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Félix Bracquemond

  1833 - 1914
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Les Mouettes (Sea-gulls)

Les Mouettes (Sea-gulls)   1882

Original etching.

Magnificent impression, printed on vellum and signed in pencil by the artist. A truly superb example of the completed image, before all letters.

Mouettes (Seagulls) is the artist’s magnum opus of birds in flight, transforming the beauty of a circling flight of gulls above rolling waves into a graceful swirl of lines to produce a harmonious pattern of exceptional beauty.



Best known for his outstanding etchings of birds, Félix Bracquemond was, without doubt, one of the most influential original printmakers of his era. He was responsible for introducing the leading Impressionist painters to the methods of etching, teaching Corot, Manet, and Rousseau etching technique - he is known to have bitten Corot’s plates for him. Indeed, Felix Bracquemond is considered to have been a prime mover in the revival of original printmaking in France, having been a key member of the small group of creative etchers who founded the Société des Aquafortistes in Paris in 1862.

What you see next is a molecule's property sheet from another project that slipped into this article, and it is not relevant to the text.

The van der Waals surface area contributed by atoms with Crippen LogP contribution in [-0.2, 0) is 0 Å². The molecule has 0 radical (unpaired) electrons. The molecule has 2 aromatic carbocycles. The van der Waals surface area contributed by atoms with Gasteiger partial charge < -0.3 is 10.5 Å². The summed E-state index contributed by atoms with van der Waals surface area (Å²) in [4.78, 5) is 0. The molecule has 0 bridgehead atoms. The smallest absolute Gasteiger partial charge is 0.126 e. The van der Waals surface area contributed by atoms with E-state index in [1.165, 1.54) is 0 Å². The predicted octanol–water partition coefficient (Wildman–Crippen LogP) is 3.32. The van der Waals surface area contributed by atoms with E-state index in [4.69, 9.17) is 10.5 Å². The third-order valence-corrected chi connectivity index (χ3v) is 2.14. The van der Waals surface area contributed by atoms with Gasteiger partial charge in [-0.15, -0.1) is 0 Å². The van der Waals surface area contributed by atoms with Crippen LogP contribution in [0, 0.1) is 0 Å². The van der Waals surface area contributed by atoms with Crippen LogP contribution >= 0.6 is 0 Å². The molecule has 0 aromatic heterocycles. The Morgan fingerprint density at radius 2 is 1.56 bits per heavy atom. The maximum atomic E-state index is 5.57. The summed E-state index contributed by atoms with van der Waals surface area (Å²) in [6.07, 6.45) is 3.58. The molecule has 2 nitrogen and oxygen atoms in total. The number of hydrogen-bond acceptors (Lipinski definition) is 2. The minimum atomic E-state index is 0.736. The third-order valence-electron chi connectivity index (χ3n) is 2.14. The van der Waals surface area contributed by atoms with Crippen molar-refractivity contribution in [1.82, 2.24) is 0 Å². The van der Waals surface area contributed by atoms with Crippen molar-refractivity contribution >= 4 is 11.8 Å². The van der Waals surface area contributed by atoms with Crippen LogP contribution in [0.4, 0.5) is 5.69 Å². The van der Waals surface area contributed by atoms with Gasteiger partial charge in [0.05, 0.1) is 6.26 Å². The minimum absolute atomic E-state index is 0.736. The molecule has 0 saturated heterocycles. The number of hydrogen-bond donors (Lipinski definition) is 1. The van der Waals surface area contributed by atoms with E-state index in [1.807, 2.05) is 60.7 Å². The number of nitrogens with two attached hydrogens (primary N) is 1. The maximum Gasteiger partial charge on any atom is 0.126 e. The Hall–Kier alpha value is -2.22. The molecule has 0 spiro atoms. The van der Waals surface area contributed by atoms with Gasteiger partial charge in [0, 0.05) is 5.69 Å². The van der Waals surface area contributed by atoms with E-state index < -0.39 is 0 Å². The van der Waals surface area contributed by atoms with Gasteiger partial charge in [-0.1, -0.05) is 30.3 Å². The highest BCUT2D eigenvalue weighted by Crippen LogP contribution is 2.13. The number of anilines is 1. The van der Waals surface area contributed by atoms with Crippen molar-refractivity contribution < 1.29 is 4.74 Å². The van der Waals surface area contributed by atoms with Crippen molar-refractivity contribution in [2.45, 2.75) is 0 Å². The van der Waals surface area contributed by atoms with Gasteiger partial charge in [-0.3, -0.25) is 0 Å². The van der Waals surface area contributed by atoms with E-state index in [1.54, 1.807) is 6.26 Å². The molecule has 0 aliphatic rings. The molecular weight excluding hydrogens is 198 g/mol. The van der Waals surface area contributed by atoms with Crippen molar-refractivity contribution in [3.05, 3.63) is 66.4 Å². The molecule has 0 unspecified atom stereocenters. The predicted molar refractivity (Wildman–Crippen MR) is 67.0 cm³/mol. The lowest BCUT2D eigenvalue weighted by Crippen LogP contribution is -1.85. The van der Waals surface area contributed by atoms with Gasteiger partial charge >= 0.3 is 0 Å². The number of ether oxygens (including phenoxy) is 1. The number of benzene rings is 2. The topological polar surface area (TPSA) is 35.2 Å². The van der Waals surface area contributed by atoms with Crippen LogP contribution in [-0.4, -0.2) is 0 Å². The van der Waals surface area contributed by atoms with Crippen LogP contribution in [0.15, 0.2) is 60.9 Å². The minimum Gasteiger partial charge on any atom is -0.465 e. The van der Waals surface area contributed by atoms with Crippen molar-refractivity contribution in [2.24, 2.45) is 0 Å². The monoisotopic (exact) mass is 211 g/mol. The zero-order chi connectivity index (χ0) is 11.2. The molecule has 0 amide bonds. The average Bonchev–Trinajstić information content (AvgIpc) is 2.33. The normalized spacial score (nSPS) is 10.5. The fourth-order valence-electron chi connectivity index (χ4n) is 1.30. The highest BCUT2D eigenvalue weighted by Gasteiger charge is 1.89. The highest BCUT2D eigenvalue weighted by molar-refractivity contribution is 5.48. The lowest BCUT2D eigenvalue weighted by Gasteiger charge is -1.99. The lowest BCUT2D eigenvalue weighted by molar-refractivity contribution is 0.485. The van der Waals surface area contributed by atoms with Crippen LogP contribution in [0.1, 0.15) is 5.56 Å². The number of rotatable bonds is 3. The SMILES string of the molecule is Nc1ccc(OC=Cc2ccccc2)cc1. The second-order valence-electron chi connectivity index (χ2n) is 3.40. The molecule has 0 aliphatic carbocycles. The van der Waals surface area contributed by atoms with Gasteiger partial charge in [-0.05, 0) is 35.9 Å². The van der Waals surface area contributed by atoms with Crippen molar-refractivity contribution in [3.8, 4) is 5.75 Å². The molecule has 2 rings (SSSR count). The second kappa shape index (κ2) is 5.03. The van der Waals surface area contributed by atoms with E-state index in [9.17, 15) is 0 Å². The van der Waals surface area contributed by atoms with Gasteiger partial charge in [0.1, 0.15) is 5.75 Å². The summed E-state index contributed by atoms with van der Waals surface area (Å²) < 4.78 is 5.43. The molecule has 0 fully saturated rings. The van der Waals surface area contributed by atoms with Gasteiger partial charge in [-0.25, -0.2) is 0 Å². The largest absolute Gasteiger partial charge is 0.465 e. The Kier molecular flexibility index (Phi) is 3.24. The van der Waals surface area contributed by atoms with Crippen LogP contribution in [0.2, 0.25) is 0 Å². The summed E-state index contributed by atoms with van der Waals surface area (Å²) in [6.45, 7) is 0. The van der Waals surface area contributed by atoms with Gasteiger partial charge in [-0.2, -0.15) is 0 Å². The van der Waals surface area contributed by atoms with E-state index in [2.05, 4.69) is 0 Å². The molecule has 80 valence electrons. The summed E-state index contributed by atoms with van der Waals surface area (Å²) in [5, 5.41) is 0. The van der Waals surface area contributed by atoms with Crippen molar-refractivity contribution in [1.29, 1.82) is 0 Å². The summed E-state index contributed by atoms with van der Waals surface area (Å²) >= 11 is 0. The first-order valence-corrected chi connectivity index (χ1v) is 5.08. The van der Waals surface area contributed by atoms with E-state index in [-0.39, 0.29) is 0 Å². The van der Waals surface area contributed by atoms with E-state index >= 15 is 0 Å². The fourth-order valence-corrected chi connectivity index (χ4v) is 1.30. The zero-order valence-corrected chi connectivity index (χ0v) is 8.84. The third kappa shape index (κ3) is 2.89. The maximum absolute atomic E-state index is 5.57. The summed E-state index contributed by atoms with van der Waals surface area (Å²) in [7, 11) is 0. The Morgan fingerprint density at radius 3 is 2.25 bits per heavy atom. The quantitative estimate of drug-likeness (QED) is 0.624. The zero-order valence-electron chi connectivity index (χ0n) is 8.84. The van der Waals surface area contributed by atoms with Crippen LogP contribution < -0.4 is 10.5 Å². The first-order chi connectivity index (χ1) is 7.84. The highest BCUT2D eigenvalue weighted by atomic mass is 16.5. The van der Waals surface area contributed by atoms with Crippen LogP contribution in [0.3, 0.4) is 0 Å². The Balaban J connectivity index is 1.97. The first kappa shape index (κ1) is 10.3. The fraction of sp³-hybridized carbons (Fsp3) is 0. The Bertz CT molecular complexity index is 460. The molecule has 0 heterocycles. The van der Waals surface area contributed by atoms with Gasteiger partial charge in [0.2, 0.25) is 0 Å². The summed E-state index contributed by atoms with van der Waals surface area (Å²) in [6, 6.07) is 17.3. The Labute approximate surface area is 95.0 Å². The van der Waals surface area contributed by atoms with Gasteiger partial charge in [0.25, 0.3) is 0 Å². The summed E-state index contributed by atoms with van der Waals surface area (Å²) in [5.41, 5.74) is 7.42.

A brilliant master of etching and engraving technique, he was highly skilled as both an original and a reproductive printmaker. Charles Meryon once said of Felix Bracquemond “I cannot etch. That one, there, he is the true etcher”. Felix Bracquemond was, however, far more than just a skilled printmaker - he was one of the most versatile and prolific artists of his generation, exhibiting many paintings, watercolours and pastels, and producing nearly 800 etchings, along with designs in many other media. In particular, both Félix his wife Marie Bracquemond were deeply involved with the Impressionists, contributing extensively to their various exhibitions. [more]